DEMNA GVASALIA, fashion designer, Paris
interview by CAROLINE GAIMARI
photos by ARI VERSLUIS
style by LOTTA VOLKOVA ADAM
CAROLINE GAIMARI — How is Vetements organized?
DEMNA GVASALIA — It’s really group work; it’s a very democratic creative process. Whether it concerns the choice of stores we sell in, design concepts, the choice of fabrics or colors, everyone has input. But then I filter and edit it. Someone needs to make a decision. If not, it’s chaos! We have a studio, but it’s a nightmare. We don’t have enough space. We are 15 people, and my table was taken over last week because new interns arrived. Now I have to work from home!
CAROLINE GAIMARI — How did you get started?
DEMNA GVASALIA — I started it with two friends, colleagues from a previous job with whom I kept in contact, and with whom there was a constant dialogue about what we did and didn’t like in fashion. At first, it was just the three of us. I financed it at the beginning, and it was from my living room. Then some others joined us along the way — people we knew from before and also people just coming out of school.
CAROLINE GAIMARI — Was there a specific catalyst that encouraged you to start the brand?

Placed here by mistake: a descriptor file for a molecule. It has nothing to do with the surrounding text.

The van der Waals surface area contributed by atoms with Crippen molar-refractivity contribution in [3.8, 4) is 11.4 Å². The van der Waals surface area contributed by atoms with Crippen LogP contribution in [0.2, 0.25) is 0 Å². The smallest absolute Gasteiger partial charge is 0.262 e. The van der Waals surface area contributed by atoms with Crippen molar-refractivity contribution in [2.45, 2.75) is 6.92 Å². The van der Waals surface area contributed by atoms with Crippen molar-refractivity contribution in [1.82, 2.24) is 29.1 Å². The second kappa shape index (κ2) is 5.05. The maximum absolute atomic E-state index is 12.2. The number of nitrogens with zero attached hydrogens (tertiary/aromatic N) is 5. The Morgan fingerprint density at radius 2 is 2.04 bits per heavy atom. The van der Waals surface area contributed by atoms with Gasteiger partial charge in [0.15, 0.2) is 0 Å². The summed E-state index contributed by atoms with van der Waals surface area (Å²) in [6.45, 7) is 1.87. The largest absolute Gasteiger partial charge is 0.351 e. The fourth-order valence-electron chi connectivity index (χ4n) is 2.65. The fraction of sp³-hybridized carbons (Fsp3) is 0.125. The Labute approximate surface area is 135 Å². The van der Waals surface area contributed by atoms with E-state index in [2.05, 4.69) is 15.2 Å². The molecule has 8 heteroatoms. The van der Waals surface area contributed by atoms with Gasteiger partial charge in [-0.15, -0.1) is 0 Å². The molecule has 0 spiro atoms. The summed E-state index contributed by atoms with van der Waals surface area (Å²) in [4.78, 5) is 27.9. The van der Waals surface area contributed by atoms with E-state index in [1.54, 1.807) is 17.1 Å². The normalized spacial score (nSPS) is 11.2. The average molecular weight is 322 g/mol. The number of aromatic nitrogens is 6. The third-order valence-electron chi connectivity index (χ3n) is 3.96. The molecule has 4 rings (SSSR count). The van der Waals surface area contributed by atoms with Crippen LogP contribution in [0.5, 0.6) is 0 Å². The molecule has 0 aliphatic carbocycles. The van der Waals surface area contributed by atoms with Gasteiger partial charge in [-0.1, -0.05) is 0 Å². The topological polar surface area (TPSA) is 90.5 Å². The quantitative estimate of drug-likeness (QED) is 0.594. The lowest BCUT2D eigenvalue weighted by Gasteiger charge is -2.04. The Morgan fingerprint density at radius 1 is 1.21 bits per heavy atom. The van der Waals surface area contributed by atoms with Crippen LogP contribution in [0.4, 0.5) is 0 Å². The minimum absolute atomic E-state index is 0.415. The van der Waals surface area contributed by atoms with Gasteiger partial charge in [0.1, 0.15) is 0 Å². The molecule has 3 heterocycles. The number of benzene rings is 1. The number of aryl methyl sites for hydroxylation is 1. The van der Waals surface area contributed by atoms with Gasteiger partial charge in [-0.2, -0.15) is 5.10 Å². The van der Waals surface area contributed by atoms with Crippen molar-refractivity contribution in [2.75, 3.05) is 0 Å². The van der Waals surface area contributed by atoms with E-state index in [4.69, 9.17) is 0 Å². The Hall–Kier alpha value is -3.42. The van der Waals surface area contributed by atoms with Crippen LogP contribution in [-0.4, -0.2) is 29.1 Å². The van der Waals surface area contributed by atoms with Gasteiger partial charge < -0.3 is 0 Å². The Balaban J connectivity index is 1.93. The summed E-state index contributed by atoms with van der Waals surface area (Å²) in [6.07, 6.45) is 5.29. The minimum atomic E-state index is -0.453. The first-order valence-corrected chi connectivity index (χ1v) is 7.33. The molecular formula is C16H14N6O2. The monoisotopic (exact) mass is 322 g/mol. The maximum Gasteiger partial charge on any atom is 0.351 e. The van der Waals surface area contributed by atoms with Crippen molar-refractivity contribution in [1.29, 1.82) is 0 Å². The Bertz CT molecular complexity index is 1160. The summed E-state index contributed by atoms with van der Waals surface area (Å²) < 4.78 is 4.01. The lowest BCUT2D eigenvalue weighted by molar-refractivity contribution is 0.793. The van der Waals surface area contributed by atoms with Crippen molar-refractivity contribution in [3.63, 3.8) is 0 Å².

DEMNA GVASALIA — There is pressure in the industry to do a collection every three months and to come up with ideas more and more quickly, with no time to analyze or really even think about them. Aesthetically, there was something we wanted to do that we didn’t really see. The girls that we think are cool, the ones we consider to be “our women,” often either buy vintage stuff or wear old pieces that they’ve owned for years. We wanted to dress these women. It didn’t start out as a desire to create our own brand, but more to not lose the kind of passion we had and the result of our design process. We were all working for different houses, which can be fun and great, but at the end of the day it wasn’t really “our” work.
CAROLINE GAIMARI — Where were you working at the time?
DEMNA GVASALIA — I worked for four years at Margiela and almost two years at Vuitton. Two very different experiences, but both educational. The idea...
[November 24 2015] : ArtView the gallery
Apres Eden at La Maison Rouge is an exhibition highlighting the exceptional photography acquisitions of Artur Walther. Working with curator Simon Njami, Walther presents his collection through a series of distinct rooms representing different aspects of the human experience. Highlights of the exhibition include Daido Moriyama, Kohei Yoshiyuki‘s series The Park, Nobuyoshi Araki, Karl Blossfeldt and Eadweard Muybridge.
Photo and text Juliana Balestin